Female doctor wearing a mask listens to the heartbeat of a young girl

Don’t Skip Your Child’s Doctor Visits This Year

If you are considering skipping your child’s wellness visits to the doctor due to the coronavirus pandemic, you may want to think twice.

Some routine checkup appointments may have been postponed earlier this year due to stay-at-home orders and other restrictions. Yet right now, it’s more important than ever to keep children and teens protected against infectious diseases as restrictions loosen, day cares re-open and students prepare to return to in-person classes at school or on a college campus this fall.

Remember: the coronavirus that causes COVID-19 isn’t the only disease children and teens could encounter.

Routine vaccinations for the flu, measles, mumps, rubella, rotavirus, polio and the pneumococcal bacteria that can cause serious infections, such as pneumonia and meningitis, are all highly important. Vaccinations protect children and teens from these damaging illnesses and overall, keep the population healthy – which is especially critical when health care resources are stretched thin during the pandemic.

As the pandemic continues, health officials are anticipating the possibility of a second wave of coronavirus infections to coincide with the beginning of flu season in the fall. Being prepared for flu season by getting the flu shot as early as possible will help keep everyone healthier and ease the future burden on doctors and hospitals. Check to see if your child is up to date with the flu shot – and ask your doctor or pharmacist when this season’s vaccine will become available.

The Centers for Disease Control and Prevention (CDC) recommend that all people 6 months and older get an annual flu vaccine. July or August is too early for the flu vaccine, because of the likelihood of reduced protection against flu later in the season. September and October are ideal times to get vaccinated, however as long as flu viruses are circulating, vaccination should continue even in January or later if you haven’t already gotten the flu shot.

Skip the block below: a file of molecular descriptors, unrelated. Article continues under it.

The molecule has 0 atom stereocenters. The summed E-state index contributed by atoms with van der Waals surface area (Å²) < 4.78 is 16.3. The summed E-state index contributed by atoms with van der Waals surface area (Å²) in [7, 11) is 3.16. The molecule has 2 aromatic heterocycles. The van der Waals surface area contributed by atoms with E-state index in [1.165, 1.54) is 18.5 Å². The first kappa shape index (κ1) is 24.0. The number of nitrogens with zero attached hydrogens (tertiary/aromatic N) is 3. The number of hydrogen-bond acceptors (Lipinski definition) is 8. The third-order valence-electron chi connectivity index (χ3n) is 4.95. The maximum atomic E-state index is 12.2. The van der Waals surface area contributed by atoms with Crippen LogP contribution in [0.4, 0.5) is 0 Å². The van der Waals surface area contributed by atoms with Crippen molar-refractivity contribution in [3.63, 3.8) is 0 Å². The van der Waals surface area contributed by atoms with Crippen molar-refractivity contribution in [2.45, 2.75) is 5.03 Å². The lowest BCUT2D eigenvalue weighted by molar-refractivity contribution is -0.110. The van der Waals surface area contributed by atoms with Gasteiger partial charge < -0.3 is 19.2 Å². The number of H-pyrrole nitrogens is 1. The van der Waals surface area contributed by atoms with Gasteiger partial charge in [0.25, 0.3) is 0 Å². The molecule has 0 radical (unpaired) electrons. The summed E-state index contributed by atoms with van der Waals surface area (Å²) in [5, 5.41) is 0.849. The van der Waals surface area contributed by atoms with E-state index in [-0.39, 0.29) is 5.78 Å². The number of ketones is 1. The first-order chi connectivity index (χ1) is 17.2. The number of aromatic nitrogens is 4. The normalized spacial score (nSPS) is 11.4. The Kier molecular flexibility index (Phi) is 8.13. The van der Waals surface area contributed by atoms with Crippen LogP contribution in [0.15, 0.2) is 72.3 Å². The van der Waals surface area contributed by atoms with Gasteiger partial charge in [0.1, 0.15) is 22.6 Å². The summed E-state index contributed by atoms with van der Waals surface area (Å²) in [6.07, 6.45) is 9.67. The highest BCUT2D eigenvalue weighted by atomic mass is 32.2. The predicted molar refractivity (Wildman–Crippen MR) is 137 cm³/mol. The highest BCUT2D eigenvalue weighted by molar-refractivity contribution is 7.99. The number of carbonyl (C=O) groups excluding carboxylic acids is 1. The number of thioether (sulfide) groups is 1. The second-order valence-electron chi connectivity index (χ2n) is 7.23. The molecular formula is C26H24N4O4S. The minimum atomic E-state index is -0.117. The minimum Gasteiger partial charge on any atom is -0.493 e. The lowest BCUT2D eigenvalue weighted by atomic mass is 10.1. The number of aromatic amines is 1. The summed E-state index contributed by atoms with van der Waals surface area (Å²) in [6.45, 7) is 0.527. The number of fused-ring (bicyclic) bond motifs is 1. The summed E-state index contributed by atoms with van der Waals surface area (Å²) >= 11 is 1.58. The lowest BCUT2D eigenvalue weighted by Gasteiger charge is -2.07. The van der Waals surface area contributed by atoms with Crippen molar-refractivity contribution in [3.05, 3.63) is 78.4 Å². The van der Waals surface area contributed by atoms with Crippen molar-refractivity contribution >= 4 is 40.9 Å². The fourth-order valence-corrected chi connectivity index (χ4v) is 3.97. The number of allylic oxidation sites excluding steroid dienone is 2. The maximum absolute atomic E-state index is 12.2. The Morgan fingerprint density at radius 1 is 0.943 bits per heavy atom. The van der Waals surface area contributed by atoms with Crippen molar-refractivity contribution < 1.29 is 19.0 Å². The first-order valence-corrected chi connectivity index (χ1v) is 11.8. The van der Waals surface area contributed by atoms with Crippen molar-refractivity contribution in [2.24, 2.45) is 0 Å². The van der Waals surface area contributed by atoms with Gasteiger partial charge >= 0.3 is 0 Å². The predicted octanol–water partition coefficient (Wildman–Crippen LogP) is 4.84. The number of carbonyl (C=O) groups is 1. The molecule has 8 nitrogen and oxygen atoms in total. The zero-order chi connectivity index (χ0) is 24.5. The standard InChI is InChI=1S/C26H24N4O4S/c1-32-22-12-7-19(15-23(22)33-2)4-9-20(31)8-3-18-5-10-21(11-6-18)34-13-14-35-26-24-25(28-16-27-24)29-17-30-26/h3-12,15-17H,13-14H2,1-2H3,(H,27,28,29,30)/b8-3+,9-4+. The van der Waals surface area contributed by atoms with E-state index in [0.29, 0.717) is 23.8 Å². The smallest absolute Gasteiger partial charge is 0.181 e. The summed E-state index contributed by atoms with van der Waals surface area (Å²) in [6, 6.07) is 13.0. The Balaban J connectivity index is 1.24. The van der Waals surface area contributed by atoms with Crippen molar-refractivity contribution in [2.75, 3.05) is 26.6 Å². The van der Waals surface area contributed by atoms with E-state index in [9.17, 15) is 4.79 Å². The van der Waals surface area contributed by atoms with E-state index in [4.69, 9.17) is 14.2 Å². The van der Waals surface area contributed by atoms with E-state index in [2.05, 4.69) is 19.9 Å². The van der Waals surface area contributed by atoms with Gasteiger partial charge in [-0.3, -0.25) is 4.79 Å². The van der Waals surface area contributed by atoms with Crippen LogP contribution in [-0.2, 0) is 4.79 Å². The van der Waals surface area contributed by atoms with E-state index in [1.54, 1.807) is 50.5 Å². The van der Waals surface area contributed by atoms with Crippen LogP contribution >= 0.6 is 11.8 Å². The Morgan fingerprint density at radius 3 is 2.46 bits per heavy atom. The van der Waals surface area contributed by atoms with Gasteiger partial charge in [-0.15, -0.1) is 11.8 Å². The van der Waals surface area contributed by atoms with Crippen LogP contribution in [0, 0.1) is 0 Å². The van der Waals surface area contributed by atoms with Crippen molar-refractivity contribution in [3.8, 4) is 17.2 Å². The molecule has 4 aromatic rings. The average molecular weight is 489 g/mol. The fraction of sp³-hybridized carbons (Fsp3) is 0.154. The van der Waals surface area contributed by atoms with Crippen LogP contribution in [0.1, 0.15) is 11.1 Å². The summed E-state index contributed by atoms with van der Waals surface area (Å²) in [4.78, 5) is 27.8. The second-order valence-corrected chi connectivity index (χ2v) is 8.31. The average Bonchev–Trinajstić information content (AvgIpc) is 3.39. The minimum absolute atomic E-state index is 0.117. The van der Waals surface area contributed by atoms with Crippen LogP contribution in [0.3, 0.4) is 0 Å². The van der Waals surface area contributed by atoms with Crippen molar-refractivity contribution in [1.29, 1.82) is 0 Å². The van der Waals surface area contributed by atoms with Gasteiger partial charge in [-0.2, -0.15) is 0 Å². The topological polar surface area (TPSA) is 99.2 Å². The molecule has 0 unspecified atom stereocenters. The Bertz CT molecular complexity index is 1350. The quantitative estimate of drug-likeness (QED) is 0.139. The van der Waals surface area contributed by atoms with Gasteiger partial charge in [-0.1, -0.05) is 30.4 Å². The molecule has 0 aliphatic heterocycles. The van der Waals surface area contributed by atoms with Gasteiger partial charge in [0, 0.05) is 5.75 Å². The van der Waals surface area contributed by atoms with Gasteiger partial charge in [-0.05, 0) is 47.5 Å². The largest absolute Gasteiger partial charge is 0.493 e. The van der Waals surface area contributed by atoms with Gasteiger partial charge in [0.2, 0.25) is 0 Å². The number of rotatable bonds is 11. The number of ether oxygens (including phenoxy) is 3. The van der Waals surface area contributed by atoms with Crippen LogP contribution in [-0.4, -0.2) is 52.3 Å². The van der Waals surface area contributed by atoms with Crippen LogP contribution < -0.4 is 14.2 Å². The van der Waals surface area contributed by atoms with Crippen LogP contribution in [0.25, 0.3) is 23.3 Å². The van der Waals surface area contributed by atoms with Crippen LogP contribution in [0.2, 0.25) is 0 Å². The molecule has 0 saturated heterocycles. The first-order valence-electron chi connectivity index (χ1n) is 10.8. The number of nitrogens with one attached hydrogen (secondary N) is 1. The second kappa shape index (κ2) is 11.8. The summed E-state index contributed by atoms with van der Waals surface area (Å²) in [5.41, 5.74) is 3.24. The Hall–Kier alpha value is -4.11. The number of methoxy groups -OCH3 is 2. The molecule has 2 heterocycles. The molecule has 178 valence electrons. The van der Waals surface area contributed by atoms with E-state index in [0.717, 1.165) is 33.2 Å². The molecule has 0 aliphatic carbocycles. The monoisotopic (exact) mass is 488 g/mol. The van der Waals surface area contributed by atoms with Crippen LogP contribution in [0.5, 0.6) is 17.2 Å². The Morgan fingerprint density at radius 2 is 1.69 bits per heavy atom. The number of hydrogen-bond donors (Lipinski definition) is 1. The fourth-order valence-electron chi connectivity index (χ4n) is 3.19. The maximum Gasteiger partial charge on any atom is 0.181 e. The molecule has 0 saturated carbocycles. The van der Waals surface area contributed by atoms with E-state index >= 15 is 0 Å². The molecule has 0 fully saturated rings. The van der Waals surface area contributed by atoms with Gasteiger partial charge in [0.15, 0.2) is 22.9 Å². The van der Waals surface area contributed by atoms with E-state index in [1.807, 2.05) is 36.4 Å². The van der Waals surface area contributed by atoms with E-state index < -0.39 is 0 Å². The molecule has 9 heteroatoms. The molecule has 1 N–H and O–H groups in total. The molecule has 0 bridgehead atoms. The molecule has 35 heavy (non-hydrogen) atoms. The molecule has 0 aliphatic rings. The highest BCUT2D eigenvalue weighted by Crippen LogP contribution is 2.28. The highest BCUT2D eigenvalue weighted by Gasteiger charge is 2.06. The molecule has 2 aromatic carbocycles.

Additionally, seeing the doctor is important to track your child’s growth and development. For example, doctors’ offices typically have strict schedule of visits for children under two years of age to ensure they are on track with their height and weight, strengthening their motor control and are learning social behaviors.

For children and teens, regular visits to the doctor also can help address any early warning signs of chronic conditions or difficulties with their vision or hearing.

If you’re concerned about your personal safety when visiting the doctor’s office, call ahead and ask them about their waiting room policies, their cleaning protocols or face covering requirements. Some doctor offices have eliminated their waiting rooms and have patients wait in their vehicles, for example. Also, check with your doctor to see if your child needs a routine vaccination at their appointment – and if not, ask to see if the in-person visit could be turned into a telehealth virtual visit.

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Photo credit: Portra

 

 

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